Last Friday, I posted about some of the ethical concerns surrounding the use of crystals. If that has you feeling a way about your own collection, you aren’t alone. The stones are already dug up, so there’s no putting that horse back in the barn — so what can you do to help remedy the situation?
It’s important to look at this from a few angles. On one side, there’s the human cost of bringing crystals to market. On the other, there’s the environmental impact. On the other other, there’s the energetic impact on the stones themselves.
The Human Side
Mining is difficult, hazardous work. Sometimes, it’s even done by children whose families have limited options for survival — you don’t put your kids to work like that unless the danger of starving is bigger than the danger of a mine collapse. Contributing to humanitarian causes to help lift families out of poverty is one way to reduce child labor, by eliminating the need for kids to have jobs in the first place.
Supporting ethical crystal suppliers is another key. As I touched on in last Friday’s post, altering market pressures to disincentivize unethical gemstones is one thing we can all begin to do on an individual level. If people don’t buy crystals from questionable suppliers, it won’t be worth it for them to stay in business. It takes a long time to do, but it’s currently the best weapon we have against the unethical gemstone trade. (There are other, very complex issues tied up in supporting exploitative businesses, but those are outside of the scope of this post.)
The first step to correcting any problem is being willing to surrender the benefits that came with it. In this case, that’s an abundance of inexpensive and readily-available crystals. From an energetic standpoint, look at things like donation as a sacrifice — you give up your time or money (a tangible representation of the energy it took to earn) to try to bring balance back to the world.
The Environmental Side
Healing the environmental scars left behind by crystal mining is similar to working on the human side — removing the incentive for environmentally-destructive practices. Businesses are run by humans, and humans respond pretty predictably to the removal of extrinsic motivation. So, by refusing to buy from high-impact mining operations, it’s possible to (eventually) disincentivize environmental destruction.
In some cases, doing this may limit the kind of crystals you have available to you, but that’s not really a bad thing. There are even mines that allow you to visit and gather your own crystals, which is a brilliant means of fostering a connection to them in a low-impact, ethical way.
There are also environmental initiatives and conservation efforts that work to combat some of the destruction caused by mining. Though these are less direct at addressing the problem itself, they are no less integral to helping mining-affected areas recover.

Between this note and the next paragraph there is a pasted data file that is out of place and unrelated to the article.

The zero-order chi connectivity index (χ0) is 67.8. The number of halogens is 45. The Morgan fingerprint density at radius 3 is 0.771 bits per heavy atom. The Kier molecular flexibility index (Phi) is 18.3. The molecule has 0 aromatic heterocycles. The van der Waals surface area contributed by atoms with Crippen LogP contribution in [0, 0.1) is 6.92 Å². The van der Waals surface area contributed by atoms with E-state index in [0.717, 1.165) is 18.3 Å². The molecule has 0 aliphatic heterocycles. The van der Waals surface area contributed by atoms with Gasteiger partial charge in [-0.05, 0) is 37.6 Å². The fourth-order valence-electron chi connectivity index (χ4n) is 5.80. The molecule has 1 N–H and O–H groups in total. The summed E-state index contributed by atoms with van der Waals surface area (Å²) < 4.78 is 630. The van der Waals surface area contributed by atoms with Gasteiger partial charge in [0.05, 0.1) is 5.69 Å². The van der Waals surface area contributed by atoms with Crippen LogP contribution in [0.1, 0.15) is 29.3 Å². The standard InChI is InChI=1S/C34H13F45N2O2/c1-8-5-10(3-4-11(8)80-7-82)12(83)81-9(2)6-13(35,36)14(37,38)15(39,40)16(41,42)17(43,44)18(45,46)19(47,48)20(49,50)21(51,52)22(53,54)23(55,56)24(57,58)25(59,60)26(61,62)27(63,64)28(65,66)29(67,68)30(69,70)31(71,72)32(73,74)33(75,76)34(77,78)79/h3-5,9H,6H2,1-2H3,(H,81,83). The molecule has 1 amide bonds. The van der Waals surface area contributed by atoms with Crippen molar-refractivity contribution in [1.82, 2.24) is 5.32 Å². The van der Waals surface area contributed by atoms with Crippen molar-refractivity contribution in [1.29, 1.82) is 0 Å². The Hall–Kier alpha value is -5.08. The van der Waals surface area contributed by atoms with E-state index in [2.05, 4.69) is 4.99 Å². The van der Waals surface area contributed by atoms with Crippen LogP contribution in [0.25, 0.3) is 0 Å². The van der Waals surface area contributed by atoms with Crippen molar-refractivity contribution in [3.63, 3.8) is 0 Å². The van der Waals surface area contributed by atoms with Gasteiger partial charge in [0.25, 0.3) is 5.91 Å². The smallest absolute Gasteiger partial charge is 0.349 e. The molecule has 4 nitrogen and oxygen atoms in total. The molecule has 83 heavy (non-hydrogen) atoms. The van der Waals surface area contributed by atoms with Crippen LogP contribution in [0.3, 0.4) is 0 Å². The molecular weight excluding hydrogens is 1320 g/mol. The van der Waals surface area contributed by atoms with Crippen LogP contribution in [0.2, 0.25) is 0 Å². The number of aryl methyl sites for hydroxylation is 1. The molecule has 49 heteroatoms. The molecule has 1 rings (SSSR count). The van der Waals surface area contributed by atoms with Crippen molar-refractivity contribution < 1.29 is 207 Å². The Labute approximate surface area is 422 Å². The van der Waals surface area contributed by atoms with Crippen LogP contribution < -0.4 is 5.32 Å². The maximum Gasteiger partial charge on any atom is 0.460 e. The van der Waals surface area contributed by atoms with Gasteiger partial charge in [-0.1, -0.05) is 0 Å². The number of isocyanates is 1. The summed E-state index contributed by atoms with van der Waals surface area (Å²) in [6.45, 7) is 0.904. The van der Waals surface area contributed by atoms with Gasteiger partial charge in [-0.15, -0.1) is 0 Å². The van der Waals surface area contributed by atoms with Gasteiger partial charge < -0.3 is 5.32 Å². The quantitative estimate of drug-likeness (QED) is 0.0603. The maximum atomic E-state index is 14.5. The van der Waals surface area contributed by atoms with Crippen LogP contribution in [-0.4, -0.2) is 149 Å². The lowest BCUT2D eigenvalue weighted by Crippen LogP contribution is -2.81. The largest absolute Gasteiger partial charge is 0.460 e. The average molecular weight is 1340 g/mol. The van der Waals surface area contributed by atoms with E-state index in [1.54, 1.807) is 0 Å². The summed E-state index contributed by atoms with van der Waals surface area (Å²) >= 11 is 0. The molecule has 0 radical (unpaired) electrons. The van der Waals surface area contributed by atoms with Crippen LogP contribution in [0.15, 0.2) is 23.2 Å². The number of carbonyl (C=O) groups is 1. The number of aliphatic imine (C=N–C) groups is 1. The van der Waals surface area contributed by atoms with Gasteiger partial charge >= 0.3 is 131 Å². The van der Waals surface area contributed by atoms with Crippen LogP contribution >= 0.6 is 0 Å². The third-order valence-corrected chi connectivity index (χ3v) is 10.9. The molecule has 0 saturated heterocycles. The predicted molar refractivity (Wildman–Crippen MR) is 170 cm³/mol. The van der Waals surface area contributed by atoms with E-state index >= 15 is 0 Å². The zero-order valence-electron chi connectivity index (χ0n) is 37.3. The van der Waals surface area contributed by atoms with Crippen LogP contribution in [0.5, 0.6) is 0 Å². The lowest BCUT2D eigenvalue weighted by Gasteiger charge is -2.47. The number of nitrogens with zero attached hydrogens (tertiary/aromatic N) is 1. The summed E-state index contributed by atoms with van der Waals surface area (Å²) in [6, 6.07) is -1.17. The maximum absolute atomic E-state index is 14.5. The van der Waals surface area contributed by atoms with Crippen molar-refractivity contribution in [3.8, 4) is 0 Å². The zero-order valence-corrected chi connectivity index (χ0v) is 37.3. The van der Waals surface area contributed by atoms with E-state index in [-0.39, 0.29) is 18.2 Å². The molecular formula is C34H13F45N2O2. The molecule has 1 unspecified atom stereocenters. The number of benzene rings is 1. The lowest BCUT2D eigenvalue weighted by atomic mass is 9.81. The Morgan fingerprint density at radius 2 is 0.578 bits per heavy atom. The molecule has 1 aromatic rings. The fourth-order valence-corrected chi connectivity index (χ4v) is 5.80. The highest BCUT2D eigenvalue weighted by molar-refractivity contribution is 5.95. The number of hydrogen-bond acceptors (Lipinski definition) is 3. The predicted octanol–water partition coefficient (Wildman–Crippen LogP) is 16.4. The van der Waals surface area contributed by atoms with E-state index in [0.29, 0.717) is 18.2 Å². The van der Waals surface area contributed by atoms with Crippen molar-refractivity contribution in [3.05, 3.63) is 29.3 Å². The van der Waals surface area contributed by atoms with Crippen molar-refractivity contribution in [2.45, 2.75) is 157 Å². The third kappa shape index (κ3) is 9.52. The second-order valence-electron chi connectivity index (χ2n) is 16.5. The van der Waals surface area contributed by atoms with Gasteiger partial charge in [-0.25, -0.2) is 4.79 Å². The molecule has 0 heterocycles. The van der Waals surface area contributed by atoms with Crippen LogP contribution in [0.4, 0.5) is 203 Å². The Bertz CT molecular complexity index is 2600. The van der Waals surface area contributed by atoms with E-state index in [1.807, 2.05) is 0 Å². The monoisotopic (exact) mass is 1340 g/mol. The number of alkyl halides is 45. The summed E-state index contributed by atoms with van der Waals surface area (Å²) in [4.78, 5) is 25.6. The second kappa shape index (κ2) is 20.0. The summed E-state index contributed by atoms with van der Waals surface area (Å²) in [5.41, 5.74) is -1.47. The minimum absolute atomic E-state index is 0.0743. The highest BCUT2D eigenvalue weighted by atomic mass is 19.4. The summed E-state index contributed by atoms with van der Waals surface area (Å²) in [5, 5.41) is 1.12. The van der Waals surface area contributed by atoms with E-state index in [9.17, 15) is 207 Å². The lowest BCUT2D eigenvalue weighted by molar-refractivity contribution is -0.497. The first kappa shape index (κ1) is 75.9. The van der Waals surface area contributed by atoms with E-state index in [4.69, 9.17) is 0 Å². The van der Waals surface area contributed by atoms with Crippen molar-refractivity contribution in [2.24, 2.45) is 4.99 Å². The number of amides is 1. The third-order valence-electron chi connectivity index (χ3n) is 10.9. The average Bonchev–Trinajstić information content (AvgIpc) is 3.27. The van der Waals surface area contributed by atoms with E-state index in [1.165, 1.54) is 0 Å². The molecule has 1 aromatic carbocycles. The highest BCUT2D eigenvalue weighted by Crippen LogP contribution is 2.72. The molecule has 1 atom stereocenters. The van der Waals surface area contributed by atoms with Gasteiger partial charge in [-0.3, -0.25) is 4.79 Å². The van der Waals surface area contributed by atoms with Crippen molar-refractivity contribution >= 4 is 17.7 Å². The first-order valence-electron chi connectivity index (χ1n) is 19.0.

The Crystal Side
Lastly, you have the stones themselves. Sure, you can cleanse them, but is some incense smoke or running water enough to heal the wounds of their origins?
Sometimes, stones take more than a one-off cleansing to prepare them. It can take months of regular cleansing and handling to bring them back to equilibrium. I don’t necessarily recommend going through this before you ever work with a crystal, though. If your work and intentions are pure and focused, just using the stone is a form of recalibration in itself. Magic has a residual effect on the things it touches. Just like other tools are affected by regular work, stones are the same.
I have known witches and lightworkers who obtained crystals from people who got in over their heads, magically speaking — jumping into baneful things and spiritwork they weren’t prepared for, and leaving all kinds of energetic dross behind in the process. The crystals’ new owners ended up doing things from rolling them in wet leaves, to stashing them in the forks of trees, to singing or playing music to them every day. Feel out the energy of your stones, and do whatever calls to you. This is a pretty heavy energetic burden to bear, so work on lightening it, even if it feels a little (or very) silly. A lot of magic involves being playful, uninhibited, and occasionally ridiculous. Get weird, if that’s what resonates. Be the airbrushed van unicorn you want to see in the world.
In a perfect world, all of this would never be an issue. There would be no incentive for child labor, unsafe working conditions, or environmental harm, and we’d all know exactly where everything we buy comes from. Unfortunately, that isn’t the world we live in right now, but there are ways we can try to offset the impact of crystal mining and begin to heal some of the scars it leaves behind.